• Salford Royal will be first trust to run core clinical system on Microsoft’s cloud
  • Trust claims this could help spread their digital “blue print” faster across the NHS
  • Suppliers predict a swing towards cloud services in the NHS

One of the country’s leading digital trusts is moving its core clinical system on to Microsoft’s cloud service, as more trusts consider outsourcing IT services.

Salford Royal Foundation Trust will move its electronic patient record completely on to Microsoft’s UK based Azure databases by March.

Digital director Rachel Dunscombe said the trust will be the first in the country to make the full leap to a cloud service with its EPR, which will cut its IT infrastructure costs. The trust runs an EPR from US based supplier Allscripts.

Cloud services are charged like a utility rather a fixed asset with costs rising and falling with demand for access to the clinical system and computing power.

“For some people that is a leap that is going to take a little while. It is a new world,” Ms Dunscombe said.

Several major EPR suppliers to the NHS have told HSJ they also provide “cloud” services – an ill defined term often conflated with “hosting” or “software as a service” – but Salford Royal will be the first hosted on Microsoft’s cloud.

Most IT suppliers told HSJ that Salford Royal’s move is occurring amid a wider shift toward funding IT systems in the NHS as a service that is accessed remotely, rather than run onsite by organisation’s own IT departments.

In theory, cloud services should lower and flatten the cost of deploying a new IT system by reducing the need for upfront capital investment in IT infrastructure, and potentially outsourcing basic IT maintenance.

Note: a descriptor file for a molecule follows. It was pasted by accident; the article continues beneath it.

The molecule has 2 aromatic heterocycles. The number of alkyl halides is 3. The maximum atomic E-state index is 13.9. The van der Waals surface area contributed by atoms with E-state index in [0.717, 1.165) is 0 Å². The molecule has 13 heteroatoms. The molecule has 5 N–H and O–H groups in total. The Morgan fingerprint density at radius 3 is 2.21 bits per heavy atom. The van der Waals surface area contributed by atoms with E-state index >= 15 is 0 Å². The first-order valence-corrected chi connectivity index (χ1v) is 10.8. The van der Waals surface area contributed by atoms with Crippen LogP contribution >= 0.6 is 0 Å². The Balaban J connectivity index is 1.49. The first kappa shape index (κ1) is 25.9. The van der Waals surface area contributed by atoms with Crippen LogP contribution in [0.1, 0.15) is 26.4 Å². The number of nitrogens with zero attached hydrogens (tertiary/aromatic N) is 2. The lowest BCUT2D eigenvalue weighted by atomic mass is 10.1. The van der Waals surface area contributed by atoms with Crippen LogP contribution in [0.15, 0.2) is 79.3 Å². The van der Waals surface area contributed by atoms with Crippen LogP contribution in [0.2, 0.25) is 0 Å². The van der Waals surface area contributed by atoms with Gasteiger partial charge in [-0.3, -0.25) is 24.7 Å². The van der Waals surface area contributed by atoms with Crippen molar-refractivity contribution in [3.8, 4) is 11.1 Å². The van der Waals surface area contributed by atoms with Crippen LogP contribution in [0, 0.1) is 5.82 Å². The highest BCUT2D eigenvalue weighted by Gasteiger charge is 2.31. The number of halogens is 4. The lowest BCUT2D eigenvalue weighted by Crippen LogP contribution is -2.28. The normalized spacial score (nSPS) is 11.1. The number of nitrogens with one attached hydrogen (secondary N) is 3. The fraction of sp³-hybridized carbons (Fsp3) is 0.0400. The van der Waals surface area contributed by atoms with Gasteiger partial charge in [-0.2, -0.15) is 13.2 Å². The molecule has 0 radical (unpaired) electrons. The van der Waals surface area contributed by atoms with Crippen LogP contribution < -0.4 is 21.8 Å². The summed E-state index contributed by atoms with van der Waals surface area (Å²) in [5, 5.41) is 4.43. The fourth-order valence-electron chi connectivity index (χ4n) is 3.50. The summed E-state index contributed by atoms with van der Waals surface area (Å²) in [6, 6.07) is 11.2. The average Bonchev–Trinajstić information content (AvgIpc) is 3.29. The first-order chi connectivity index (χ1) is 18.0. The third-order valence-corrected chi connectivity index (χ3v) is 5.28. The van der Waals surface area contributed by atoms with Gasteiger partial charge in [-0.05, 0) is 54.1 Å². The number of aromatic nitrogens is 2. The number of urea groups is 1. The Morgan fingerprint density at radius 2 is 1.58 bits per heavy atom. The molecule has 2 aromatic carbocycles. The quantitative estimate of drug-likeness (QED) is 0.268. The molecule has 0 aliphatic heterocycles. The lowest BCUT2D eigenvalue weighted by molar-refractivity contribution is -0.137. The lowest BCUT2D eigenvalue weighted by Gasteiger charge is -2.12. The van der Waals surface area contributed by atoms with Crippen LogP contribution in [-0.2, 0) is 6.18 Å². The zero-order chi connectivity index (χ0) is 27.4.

HSJ understands there is an enthusiasm from some NHS leaders to move toward cloud services as a way to quickly improve cybersecurity in the wake of the WannaCry ransomware attack in May.

However, predictions of a shift to cloud services in the NHS are not new and most trusts still store their patient data and main clinical systems onsite. This is partly the result of years of investment in onsite IT infrastructure, but also because of information governance and access reliability concerns over remote services.

Some suppliers said the flexible pricing and contracts underpinning cloud services did not align with the budgeting processes of most NHS trusts.

One supplier, a competitor of Allscripts, suggested while initially using the cloud was cheap the cost could creep up over time. They said there was a risk it could become the “PFI car park of the future”.

However, in past 12 months the major global cloud suppliers have increased their capacity in the UK. Microsoft opened its first UK based data centres in September 2016 specifically targeting the public sector. This is important for NHS organisations, which are required to store sensitive patient data onshore.

Salford Royal is also one of 16 acute global digital exemplar trusts, which have been mandated by NHS England to provide a “blueprint” for how the rest of the NHS will digitally transform. Last year, it was ranked first in NHS England’s digital maturity index.

Ms Dunscombe said hosting the EPR on the cloud would make it cheaper and quicker for trusts following its digital blueprint to adopt the same system.

Instead of upfront the capital costs of installing a new clinical systems on individual computers and potentially having to buy new hardware, the trust would upload its patient data and subscribe to the clinical system.

Access to the data would remain under the control of the trust, she said.

“The data is still our data, it just happens to be on the cloud,” she added.

Salford Royal has not yet uploaded real patient data to Microsoft Azure but is testing a cloud version of its EPR using a fictional dataset.